• Saddle rock in Winter

    Scotts Bluff

    National Monument Nebraska

North Overlook Trail

Visitors looking over the city of Scottsbluff from the summit of the Scotts Bluff National Monument

Photo by Jonathan S. Garcia

The North Overlook trail provides an amazing view of the North Platte River valley, the badlands, and the cities of Scottsbluff and Gering.

Length: 0.5 miles (0.8 kilometers) if all the loops are made.

Surface: Asphalt

Difficulty: Moderate

Access: The North Overlook Trailhead can be found at the north end of the summit parking lot. This trail also connects to the 1.6 mile Saddle Rock Trail which leads to the Visitor Center.

The North Platte River valley is six miles wide at this location. Before reservoirs were built the flow of the river was much more variable and its channel was much wider than it is now. The stark, barren and deep ravines of the badlands was the reason why the wagon trains went through Mitchell Pass and did not follow between the bluff and river. The badlands were formed from rapid erosion of a sedimentary layer known as the Brule formation. The Brule layer is quite soft and erodes easily, but, retains enough lime so that once the water leaves the surrounding sediment, it compacts and hardens leaving the moonscape.

 
The North Overlook at the summit of Scotts Bluff National Monument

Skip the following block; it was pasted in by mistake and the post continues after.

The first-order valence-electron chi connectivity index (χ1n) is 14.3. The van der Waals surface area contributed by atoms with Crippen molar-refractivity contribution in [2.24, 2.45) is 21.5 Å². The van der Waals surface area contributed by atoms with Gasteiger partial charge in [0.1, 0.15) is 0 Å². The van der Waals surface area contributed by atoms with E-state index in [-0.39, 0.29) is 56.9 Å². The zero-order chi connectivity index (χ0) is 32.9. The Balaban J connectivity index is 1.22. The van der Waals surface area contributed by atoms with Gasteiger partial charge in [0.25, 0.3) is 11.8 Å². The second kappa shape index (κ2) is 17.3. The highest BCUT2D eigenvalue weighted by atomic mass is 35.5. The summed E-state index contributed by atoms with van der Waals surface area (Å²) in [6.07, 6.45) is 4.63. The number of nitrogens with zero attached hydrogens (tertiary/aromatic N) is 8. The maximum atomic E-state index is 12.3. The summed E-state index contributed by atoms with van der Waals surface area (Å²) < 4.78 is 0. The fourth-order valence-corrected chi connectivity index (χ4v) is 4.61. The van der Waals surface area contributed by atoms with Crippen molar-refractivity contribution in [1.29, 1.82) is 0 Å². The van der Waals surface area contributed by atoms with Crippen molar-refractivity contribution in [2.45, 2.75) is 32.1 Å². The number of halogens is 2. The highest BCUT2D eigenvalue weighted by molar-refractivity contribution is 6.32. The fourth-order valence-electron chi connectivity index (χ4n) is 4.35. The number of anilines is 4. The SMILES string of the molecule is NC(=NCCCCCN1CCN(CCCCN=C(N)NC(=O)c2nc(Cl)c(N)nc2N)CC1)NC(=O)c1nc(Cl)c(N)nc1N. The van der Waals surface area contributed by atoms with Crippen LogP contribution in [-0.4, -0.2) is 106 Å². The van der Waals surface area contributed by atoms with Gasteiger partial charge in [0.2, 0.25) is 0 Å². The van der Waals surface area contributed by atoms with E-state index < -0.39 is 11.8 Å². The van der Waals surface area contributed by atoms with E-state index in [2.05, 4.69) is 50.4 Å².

Photo by Jonathan S. Garcia

Two other structures visible from the North Overlook within the monument boundary pre-date the establishment of the national monument in 1919. The irrigation canals were dug in the 1880's to early 1900's, to provide the life for farming in the valley. Also, the Union Pacific Railroad transports coal from the Thunder Basin of north central Wyoming through the national monument.

To many of the pioneers crossing the flat and treeless prairie, the sight of Scotts Bluff topped with evergreens provided welcome relief from the monotonous landscape of the plains. The trees seen on the summit and in the canyons are the same type seen in pioneering days: Ponderosa Pines and Rocky Mountain Junipers.

Along the trail, the highest point on the bluff is marked at 4,659 feet (1,420 meters) above sea level. This marker, now exposed, sticks up above the surface of the surrounding rock, showing the amount of erosion that has occurred in the last 70 years since the marker was placed.

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